Connectivity wields enormous power and influence. In today’s fast-paced and competitive world, networking can help people in a variety of settings, from getting a job to starting a business. Connecting and building relationships with other professionals keeps the vast majority of people ahead of the game.
When it comes to networking, while including people of all genders and perspectives is critical, there is a significant gender imbalance within the workforce that needs to be addressed. Globally, women make up just 18% of executives, 37% of the total workforce and 5% of CEOs, highlighting the wide margin by which men outnumber women at all levels on work place. In India, the percentage of women in the labor force stands at a meager 23%.
In such a scenario, building a strong, supportive, and vibrant network of relationships can provide women with key insights that lead to organizational redesign and successful business performance. Women who network can also learn strategies for asking for promotions, seeking fair pay, and even becoming mentors to others, creating a cycle of positive change for women in the workplace.
Personally, networking has been one of my greatest strengths and the importance of having an inner circle cannot be overstated. Despite having a large network, some of the most successful women also have a smaller internal network of women they are close with. It is important to have a support system in place that goes the extra mile in providing space for gender and equality issues to be discussed without judgement.
There is tremendous power in connectivity. Within the broader professional spectrum, it enables women to identify role models, mentors and expand their professional opportunities and restore balance by helping women create valuable long-term business relationships, listen to the advice of peers and professionals and share their knowledge and experiences, all with an emphasis on connection and collaboration.
The ROI of networking
Although testimonials suggest that women are generally more “social” than men, detailed reports establish that women network less than men. Women also have fewer opportunities to rise to leadership positions than their male counterparts. The reason behind this is also a classic case of unconscious bias – boys are encouraged and taught to network from an early age; girls just aren’t.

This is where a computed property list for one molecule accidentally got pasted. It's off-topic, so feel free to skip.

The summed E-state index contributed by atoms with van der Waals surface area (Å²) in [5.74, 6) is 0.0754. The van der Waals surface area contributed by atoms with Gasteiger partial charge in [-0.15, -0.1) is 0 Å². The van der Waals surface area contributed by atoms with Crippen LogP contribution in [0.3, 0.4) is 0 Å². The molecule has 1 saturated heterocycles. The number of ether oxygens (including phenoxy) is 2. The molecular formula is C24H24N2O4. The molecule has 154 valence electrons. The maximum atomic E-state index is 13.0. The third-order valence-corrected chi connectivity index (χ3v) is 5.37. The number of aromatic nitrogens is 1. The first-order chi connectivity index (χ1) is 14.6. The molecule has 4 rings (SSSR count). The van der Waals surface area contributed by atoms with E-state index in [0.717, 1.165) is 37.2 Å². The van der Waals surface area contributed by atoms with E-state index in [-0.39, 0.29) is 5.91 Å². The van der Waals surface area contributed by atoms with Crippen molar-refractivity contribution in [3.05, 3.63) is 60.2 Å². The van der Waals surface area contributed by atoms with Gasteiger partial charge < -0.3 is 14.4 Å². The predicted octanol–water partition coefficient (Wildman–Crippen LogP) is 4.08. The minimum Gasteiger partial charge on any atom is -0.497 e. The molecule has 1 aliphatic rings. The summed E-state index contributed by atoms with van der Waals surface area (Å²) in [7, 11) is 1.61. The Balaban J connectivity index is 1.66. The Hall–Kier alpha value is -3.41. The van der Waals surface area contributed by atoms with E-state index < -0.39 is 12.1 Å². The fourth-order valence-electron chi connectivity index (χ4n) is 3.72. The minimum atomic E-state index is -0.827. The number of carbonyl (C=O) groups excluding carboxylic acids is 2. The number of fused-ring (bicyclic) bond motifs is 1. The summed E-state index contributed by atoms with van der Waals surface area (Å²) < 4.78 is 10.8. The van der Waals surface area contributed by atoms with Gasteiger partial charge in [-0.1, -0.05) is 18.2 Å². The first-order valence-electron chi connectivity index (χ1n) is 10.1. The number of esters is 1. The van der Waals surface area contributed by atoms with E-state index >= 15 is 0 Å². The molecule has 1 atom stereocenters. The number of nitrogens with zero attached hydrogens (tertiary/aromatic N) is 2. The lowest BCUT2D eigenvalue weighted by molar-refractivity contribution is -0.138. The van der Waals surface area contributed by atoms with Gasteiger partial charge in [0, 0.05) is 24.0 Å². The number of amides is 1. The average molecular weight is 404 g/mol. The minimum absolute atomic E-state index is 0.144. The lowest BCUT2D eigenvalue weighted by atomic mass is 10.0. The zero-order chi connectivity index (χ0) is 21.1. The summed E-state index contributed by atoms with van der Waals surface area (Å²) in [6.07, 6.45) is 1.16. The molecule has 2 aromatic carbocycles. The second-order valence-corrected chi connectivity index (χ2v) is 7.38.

And these are not just numbers, but a reflection of how societies work. More importantly, it sheds light on how personal interaction shapes professional trajectory. Networking is a great way to build confidence, get advice from experienced players, discuss challenges, and even find solutions to problems from time to time. It also helps to open new windows of opportunity, support, sharpen communication skills and foster lasting relationships.
Support women’s networks
Despite all the progress that has been made in the corporate world over the past few years, unfortunately most industries do not treat men and women equally or provide support systems to help bridge the gaps. Joining smaller, more focused women’s networks can help normalize experiences, strengthen the talent pool, and give women a place to support each other.
Not only is such networking essential for fostering discussion of specific topics, but it also plays an important role in preserving women’s perspectives within organizations. In addition, it emphasizes participation, relationship building and allows women to make connections among peers.
Since most jobs are filled through networking, connectivity and building professional relationships can be huge long-term assets. Doing a little extra work by asking colleagues or managers for help or advice on networking can make a big difference in building relationships and improving job performance. As someone who has continually worked to create support systems for women at BYJU’S and who works alongside some of the brightest and most talented women, I firmly believe that it is in our hands to create a cycle of positive transformation. Breaking down the unconscious biases within us is a great first step towards this. It’s time for women to come together to build the trust, relationships and powerful inner circle that will help shape the leaders of tomorrow.